9. American Thighs by Veruca Salt

Thursday, November 13, 2014

Review: 'The Who Hits 50!'

I’m pretty sure I’m not the only long-time Who fan who was initially perplexed, eventually exasperated, that the most over-compiled band in Rock & Roll was celebrating its fiftieth anniversary with yet another compilation. I was exasperated because The Who’s discography in the U.K. and U.S. is in such a bad state. John Astley and Andy Macpherson’s radical remixes were an interesting experiment in the nineties, but they’ve been the only versions of The Who’s albums in the West for way, way too long. In 2011, Astley remastered those albums, leaving the original mixes intact, for Universal Japan. Finally, The Who’s back catalogue was in shipshape with excellent sound, cool bonus tracks, and respect to the albums we old-timers grew up hearing. A domestic release of these expensive Japanese imports was what I wanted for the fiftieth anniversary, not another greatest hits.

Then my exasperation turned to curiosity when I found out what was on The Who Hits 50! Sure “Be Lucky”, Townshend and Daltrey’s first studio collaboration in eight years, intrigued me (it’s really good, by the way, though I could have done without the brief use of auto-tune, which is the most nauseating pop trend of the past ten years). However, I was more interested in the first domestic remasters of “The Last Time”, “Relay”, and “Dogs” in twenty years. I was curious to hear which mixes were going to be used: the original ones or the nineties ones. And when I found out that Hits 50! was to include the long mix of “Magic Bus” never issued on CD in the states, I decided to get over my exasperation and give The Who Hits 50! a listen.

Let’s get the big questions out of the way first: these are almost all original mixes. “Postcard” has John’s bass line you heard on Odds & Sods in 1974. “Trick of the Light” does not have an over-extended fade. The vocals are misaligned on the first chorus of “Eminence Front” just as they were in 1982. Old timers, this is, indeed, The Who you grew up with. The one notable remix is that long version of “Magic Bus” that first appeared on the vinyl version of Meaty, Beaty, Big, and Bouncy in 1971 that has only made it to CD on a couple of releases outside the U.S. The mix on Hits 50! is true mono with full percussion intro, not the fake stereo one with clipped intro from the old Meaty, Beaty LP. This mix first appeared on the 2011 edition of The Singles released in Japan only. The mastering here is better than that version, which was a bit muddy. The same can be said of “Dogs”. Both songs never sounded better than they did on The Who Hits 50! The rest of it sounds great too.

You may still be wondering why a new compilation is necessary. Why did the compilers once again trot out the absurdly edited single versions of “Won’t Get Fooled Again” and “Who Are You”. I won’t try to convince you compilation is necessary, because it isn’t even though The Who Hits 50! is still essential for things like “Magic Bus”, “Dogs”, and “Relay” you can’t get in such high quality on another U.S. CD. I do think it may have a purpose though.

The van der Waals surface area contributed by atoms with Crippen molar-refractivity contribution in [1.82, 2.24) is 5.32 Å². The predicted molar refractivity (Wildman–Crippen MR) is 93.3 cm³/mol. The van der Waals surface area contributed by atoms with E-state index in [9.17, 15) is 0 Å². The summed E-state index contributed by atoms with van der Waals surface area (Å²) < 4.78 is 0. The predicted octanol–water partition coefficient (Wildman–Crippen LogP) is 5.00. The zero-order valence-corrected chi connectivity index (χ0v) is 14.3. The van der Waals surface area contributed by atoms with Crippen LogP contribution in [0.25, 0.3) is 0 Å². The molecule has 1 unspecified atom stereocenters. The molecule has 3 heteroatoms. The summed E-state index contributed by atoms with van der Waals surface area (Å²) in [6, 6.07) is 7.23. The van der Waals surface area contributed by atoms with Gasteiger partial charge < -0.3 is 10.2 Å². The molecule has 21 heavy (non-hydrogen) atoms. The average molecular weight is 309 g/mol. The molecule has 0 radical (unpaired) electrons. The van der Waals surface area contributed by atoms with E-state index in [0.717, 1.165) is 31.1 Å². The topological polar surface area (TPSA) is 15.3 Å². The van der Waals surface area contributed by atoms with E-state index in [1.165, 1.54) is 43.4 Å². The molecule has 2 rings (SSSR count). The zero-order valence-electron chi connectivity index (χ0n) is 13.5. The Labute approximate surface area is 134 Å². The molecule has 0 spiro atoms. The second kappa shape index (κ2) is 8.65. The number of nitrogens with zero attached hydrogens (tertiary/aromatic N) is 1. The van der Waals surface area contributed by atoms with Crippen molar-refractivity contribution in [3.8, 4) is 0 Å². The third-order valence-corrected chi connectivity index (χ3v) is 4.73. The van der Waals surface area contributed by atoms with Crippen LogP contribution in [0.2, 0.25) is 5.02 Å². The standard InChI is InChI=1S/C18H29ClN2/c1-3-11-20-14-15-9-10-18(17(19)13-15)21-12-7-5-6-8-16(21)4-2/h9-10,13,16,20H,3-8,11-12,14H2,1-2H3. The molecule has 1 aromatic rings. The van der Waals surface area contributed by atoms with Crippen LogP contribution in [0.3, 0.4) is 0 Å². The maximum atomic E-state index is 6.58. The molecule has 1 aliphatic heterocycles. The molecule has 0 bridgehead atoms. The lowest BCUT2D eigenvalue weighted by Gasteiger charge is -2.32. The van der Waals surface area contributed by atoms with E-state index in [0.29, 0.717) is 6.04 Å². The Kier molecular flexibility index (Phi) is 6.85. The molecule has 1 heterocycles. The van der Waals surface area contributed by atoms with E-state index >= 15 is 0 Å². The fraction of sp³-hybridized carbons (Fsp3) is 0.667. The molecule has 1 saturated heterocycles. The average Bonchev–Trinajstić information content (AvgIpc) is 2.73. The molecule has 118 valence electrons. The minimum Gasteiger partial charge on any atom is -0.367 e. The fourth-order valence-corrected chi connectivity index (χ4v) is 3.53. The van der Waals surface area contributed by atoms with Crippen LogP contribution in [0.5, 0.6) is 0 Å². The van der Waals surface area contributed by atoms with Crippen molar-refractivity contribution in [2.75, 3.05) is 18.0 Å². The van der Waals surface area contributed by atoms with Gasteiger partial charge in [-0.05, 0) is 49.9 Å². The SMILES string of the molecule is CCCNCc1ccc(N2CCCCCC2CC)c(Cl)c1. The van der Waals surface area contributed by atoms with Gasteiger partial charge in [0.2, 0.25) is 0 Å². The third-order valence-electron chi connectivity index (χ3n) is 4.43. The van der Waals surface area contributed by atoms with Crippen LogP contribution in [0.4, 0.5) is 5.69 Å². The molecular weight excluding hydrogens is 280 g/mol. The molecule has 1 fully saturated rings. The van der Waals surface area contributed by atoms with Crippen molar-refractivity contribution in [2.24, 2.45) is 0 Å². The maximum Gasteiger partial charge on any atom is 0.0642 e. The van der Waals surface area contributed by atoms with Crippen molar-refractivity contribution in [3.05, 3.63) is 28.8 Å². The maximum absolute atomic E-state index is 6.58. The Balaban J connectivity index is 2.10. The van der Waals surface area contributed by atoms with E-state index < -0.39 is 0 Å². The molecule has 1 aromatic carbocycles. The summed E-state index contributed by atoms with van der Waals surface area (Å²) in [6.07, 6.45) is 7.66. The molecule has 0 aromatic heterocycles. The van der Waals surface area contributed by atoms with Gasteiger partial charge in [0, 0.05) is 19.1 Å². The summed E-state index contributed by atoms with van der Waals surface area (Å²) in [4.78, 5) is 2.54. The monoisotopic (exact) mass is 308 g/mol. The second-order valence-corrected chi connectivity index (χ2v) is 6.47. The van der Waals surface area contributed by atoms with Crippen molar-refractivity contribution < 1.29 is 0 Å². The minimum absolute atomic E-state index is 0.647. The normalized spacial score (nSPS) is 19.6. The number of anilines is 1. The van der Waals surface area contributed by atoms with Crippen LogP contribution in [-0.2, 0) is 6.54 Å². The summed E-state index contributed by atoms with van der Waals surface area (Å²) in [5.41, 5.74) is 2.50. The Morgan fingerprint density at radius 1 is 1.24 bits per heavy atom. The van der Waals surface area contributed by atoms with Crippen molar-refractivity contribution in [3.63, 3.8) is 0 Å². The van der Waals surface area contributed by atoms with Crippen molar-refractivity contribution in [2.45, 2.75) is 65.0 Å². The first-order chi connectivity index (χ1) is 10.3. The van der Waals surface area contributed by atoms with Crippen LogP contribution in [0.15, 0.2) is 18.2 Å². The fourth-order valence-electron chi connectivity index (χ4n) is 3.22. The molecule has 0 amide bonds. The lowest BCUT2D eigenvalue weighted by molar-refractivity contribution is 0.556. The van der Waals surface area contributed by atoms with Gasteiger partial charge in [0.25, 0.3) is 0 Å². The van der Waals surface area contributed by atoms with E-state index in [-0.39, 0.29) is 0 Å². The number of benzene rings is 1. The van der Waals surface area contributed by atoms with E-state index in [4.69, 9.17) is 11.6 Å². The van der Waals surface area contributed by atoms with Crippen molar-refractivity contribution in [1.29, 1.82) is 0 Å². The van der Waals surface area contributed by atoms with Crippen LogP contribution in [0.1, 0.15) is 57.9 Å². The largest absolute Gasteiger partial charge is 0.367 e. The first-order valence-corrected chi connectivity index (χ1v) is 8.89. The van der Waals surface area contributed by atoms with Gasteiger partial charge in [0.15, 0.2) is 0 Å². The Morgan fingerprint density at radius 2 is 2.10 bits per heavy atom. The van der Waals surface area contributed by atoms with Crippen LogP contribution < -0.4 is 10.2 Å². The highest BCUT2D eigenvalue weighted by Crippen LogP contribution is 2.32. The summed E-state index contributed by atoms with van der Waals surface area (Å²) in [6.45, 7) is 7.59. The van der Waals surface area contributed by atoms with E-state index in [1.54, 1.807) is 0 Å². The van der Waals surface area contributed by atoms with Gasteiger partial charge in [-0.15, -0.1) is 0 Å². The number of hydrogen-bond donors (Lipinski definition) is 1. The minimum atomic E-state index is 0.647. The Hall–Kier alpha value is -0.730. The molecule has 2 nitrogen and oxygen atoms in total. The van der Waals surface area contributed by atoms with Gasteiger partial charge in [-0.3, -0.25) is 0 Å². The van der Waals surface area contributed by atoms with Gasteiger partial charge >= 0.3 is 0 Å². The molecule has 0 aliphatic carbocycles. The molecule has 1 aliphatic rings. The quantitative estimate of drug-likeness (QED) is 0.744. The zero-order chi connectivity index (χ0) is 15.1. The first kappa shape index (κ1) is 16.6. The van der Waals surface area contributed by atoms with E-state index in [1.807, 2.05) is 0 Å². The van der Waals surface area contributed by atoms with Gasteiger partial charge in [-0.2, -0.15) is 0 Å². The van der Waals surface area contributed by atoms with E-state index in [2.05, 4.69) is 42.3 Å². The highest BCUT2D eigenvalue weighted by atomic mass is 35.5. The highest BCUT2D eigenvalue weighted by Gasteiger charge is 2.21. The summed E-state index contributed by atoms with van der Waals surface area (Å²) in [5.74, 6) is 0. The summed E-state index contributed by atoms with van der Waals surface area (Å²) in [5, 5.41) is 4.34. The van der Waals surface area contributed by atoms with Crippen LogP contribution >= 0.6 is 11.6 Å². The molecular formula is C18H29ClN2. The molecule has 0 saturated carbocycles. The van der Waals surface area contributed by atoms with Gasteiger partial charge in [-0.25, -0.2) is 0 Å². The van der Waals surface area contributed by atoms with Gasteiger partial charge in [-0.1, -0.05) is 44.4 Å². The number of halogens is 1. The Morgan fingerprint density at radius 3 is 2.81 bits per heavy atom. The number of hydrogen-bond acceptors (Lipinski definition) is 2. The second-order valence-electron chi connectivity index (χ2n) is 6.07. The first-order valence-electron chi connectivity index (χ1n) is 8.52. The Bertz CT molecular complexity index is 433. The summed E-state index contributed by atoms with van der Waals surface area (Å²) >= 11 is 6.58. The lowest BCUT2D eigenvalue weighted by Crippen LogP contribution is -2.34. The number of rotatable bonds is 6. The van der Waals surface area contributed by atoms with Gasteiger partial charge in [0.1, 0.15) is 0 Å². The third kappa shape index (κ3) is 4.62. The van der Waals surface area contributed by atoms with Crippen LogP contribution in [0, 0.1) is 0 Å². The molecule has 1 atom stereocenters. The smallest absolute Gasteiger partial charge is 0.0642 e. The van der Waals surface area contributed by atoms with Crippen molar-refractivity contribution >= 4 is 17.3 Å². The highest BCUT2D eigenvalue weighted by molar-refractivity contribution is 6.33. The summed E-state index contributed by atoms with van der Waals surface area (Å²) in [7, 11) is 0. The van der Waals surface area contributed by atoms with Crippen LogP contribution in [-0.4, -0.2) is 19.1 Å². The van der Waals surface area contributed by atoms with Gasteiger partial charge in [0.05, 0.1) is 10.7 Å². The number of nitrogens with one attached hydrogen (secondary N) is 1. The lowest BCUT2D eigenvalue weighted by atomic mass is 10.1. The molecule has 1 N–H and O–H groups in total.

My theory is that The Who Hits 50! isn’t really intended to be “the best sampler” of The Who’s music, as Howie Edelson writes in his liner notes. If this were the case, we’d get all 8:33 of “Won’t Get Fooled Again” and all 6:22 of “Who Are You”. We wouldn’t be burdened with three tracks from It’s Hard while A Quick One and Sell Out are short-changed with one measly track each. Odds & Sods would be represented by a better song than “Postcard”: “Naked Eye”, “Long Live Rock”, “Pure and Easy”, or “Glow Girl”, for example. My theory is that The Who Hits 50! is actually an improved and expanded version of that Japanese edition of The Singles. Everything on it is here with the notable exceptions of “Long Live Rock” and the mono single mix of “I Can See for Miles”; the stereo album one is included instead. “Postcard” might be here because it was released as a single. There are three tracks from It’s Hard, because the album produced three singles (though as is the case with a lot of these songs that weren’t on Japan’s The Singles, the album mix of “Eminence Front” is used instead of the single edit). Essential tracks “Baba O’Riley”, “Boris the Spider”, and “Bargain” (a great track that is now considered essential because it was used in a stupid SUV commercial) are the only songs never released on 45 in the U.S. or U.K. If this is the rational behind this new compilation, am I out of line in thinking / hoping that we in the U.S. and U.K. may soon receive domestic releases of all those great editions of The Who’s back catalogue Japanese Wholigans have been enjoying without paying hefty import prices for the past three years? If The Who Hits 50! is just the start of a revamped release campaign, maybe I’m not out of line and maybe the next few years will make us U.S. and U.K. Who fans a bunch of Happy Jacks. (Thanks to regular Psychobabble reader Bill C. for inspiring this review).

Get The Who Hits 50! On here: